A mechanic was dispatched to help defuel the airplane about 30 minutes after the accident. He reported that fuel was leaking from the right wing so he disconnected the battery. He opened an access panel but was unable to mechanically turn off the fuel selector valve (FSV). He reconnected the battery and went into the cockpit. He saw that the landing gear handle was in the down position, and the flap handle was in the full up position. The battery switch was in the OFF position with the battery gang bar down, which turned off the battery, generator 1, and generator 2. After lifting up the gang bar and turning on the battery switch, he saw nothing on the cockpit displays but heard the airplane power up. He located the FSV, turned it off, and confirmed with a firefighter that the solenoid in the wing audibly closed. The mechanic turned the electrical power off and disconnected the battery. The fuel leak from the right engine filter bowl stopped.

It took the mechanic about 30 minutes to gather the equipment needed to defuel the airplane, and he decided to start with the right side by connecting to the engine supply line. He reconnected the battery and entered the cockpit to turn on the electrical power. With power on, the cockpit displays illuminated, and he heard the landing gear try to operate to the down position. After another mechanic pulled the circuit breaker for the avionics, he defueled the airplane.

During recovery, the airplane was lifted off the ground, and the landing gear were successfully extended to the down and locked position.

ADDITIONAL INFORMATION

The pilot checklist emergency procedures for a dual generator failure identifies the first step to reset the generators, then on.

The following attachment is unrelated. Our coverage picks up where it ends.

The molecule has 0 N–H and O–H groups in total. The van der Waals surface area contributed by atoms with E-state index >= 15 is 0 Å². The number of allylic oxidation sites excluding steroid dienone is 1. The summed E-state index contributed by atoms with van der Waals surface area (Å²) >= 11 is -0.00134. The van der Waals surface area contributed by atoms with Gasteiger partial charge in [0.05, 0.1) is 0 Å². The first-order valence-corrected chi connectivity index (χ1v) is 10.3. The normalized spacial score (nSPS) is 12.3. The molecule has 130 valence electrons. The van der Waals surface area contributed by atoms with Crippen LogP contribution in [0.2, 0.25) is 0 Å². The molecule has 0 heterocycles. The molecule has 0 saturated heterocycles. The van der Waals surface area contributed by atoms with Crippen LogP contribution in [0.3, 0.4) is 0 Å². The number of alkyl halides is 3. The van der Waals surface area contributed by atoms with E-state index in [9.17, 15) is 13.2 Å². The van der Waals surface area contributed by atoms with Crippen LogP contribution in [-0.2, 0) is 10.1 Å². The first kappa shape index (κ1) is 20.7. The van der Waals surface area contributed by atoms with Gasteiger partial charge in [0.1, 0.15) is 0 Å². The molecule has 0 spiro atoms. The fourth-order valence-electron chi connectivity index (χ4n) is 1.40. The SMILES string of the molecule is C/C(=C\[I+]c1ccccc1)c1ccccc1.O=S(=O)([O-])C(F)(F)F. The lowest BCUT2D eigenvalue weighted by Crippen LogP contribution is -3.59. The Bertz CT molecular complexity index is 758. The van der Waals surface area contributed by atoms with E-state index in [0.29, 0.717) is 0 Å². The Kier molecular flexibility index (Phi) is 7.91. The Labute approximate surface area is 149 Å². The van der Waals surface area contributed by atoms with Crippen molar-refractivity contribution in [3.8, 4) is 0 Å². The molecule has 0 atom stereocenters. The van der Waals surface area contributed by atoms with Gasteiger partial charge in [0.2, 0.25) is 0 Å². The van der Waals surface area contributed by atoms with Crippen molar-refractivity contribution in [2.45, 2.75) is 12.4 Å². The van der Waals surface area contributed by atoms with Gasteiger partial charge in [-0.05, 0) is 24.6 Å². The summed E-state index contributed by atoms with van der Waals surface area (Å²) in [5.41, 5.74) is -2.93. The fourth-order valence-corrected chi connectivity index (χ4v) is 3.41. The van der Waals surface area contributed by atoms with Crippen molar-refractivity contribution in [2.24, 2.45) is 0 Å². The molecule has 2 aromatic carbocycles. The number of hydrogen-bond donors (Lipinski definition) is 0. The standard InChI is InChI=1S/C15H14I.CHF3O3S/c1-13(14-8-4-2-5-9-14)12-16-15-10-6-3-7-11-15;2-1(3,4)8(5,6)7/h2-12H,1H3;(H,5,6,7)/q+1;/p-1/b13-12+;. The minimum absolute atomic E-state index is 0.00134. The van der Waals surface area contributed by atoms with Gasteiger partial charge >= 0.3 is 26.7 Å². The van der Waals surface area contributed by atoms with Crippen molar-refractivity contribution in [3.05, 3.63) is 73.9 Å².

If the generators do not reset, the checklist identifies for landing, to extend the landing gear manually.

NTSB Identification: WPR15LA165
14 CFR Part 91: General Aviation
Accident occurred Saturday, May 16, 2015 in Carlsbad, CA
Aircraft: RAYTHEON AIRCRAFT COMPANY B200, registration: N505SP
Injuries: 1 Uninjured.

This is preliminary information, subject to change, and may contain errors. Any errors in this report will be corrected when the final report has been completed. NTSB investigators may not have traveled in support of this investigation and used data provided by various sources to prepare this aircraft accident report.

On May 16, 2015, at 1548, Pacific daylight time (PDT), a Beech King Air B200, N505SP, landed gear up at Mc Clellan-Palomar Airport (CRQ), Carlsbad, California. The owner/pilot was operating the airplane under the provisions of 14 Code of Federal Regulations (CFR) Part 91. The commercial pilot, the sole occupant of the airplane, was not injured; the airplane sustained substantial damage to the wing structure. The cross-country personal flight departed Palm Springs, California, about 1515, with a planned destination of Santa Ana, California. Visual meteorological conditions prevailed, and no flight plan had been filed.

The pilot reported that about 10 minutes after takeoff he experienced a loss of electrical power. The pilot was able to maintain VFR conditions on top of the clouds and proceeded to fly westbound until reaching the coastline, at which time he turned southbound. As he flew towards Carlsbad he was able to recover some radio operations. He obtained a green light to land from the ATC tower personnel at CRQ. The pilot related that he did not realize his landing gear was retracted until it was too late and he was committed to land.

Witnesses reported that the airplane approached the runway faster than a normal and the gear was still retracted.